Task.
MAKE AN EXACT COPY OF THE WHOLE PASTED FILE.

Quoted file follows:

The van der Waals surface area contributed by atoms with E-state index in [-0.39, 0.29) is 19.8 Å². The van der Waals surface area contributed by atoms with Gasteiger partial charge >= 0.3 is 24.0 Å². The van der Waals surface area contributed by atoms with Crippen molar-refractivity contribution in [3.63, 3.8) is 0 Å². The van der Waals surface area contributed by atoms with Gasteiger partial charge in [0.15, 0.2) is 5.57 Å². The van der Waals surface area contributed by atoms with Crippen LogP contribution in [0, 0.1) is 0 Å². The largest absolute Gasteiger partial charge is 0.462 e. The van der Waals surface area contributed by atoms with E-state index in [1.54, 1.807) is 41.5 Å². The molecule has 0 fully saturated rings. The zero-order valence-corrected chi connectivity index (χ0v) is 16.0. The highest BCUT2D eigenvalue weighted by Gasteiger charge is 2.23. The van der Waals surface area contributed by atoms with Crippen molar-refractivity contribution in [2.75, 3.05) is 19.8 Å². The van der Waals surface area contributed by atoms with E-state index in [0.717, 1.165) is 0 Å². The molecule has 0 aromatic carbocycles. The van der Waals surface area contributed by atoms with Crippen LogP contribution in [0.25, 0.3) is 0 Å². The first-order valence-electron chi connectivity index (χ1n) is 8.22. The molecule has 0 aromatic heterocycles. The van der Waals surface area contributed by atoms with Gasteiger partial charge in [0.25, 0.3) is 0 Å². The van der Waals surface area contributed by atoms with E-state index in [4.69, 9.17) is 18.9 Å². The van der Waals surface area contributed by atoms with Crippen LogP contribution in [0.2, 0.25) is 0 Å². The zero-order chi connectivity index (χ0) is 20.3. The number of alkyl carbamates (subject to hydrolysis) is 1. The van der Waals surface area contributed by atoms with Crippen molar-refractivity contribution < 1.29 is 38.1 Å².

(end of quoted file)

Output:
The van der Waals surface area contributed by atoms with E-state index in [-0.39, 0.29) is 19.8 Å². The van der Waals surface area contributed by atoms with Gasteiger partial charge >= 0.3 is 24.0 Å². The van der Waals surface area contributed by atoms with Crippen molar-refractivity contribution in [3.63, 3.8) is 0 Å². The van der Waals surface area contributed by atoms with Gasteiger partial charge in [0.15, 0.2) is 5.57 Å². The van der Waals surface area contributed by atoms with Crippen LogP contribution in [0, 0.1) is 0 Å². The largest absolute Gasteiger partial charge is 0.462 e. The van der Waals surface area contributed by atoms with E-state index in [1.54, 1.807) is 41.5 Å². The molecule has 0 fully saturated rings. The zero-order valence-corrected chi connectivity index (χ0v) is 16.0. The highest BCUT2D eigenvalue weighted by Gasteiger charge is 2.23. The van der Waals surface area contributed by atoms with Crippen molar-refractivity contribution in [2.75, 3.05) is 19.8 Å². The van der Waals surface area contributed by atoms with E-state index in [0.717, 1.165) is 0 Å². The molecule has 0 aromatic carbocycles. The van der Waals surface area contributed by atoms with Crippen LogP contribution in [0.25, 0.3) is 0 Å². The first-order valence-electron chi connectivity index (χ1n) is 8.22. The molecule has 0 aromatic heterocycles. The van der Waals surface area contributed by atoms with Gasteiger partial charge in [0.25, 0.3) is 0 Å². The van der Waals surface area contributed by atoms with E-state index in [4.69, 9.17) is 18.9 Å². The van der Waals surface area contributed by atoms with Crippen LogP contribution in [0.2, 0.25) is 0 Å². The zero-order chi connectivity index (χ0) is 20.3. The number of alkyl carbamates (subject to hydrolysis) is 1. The van der Waals surface area contributed by atoms with Crippen molar-refractivity contribution < 1.29 is 38.1 Å².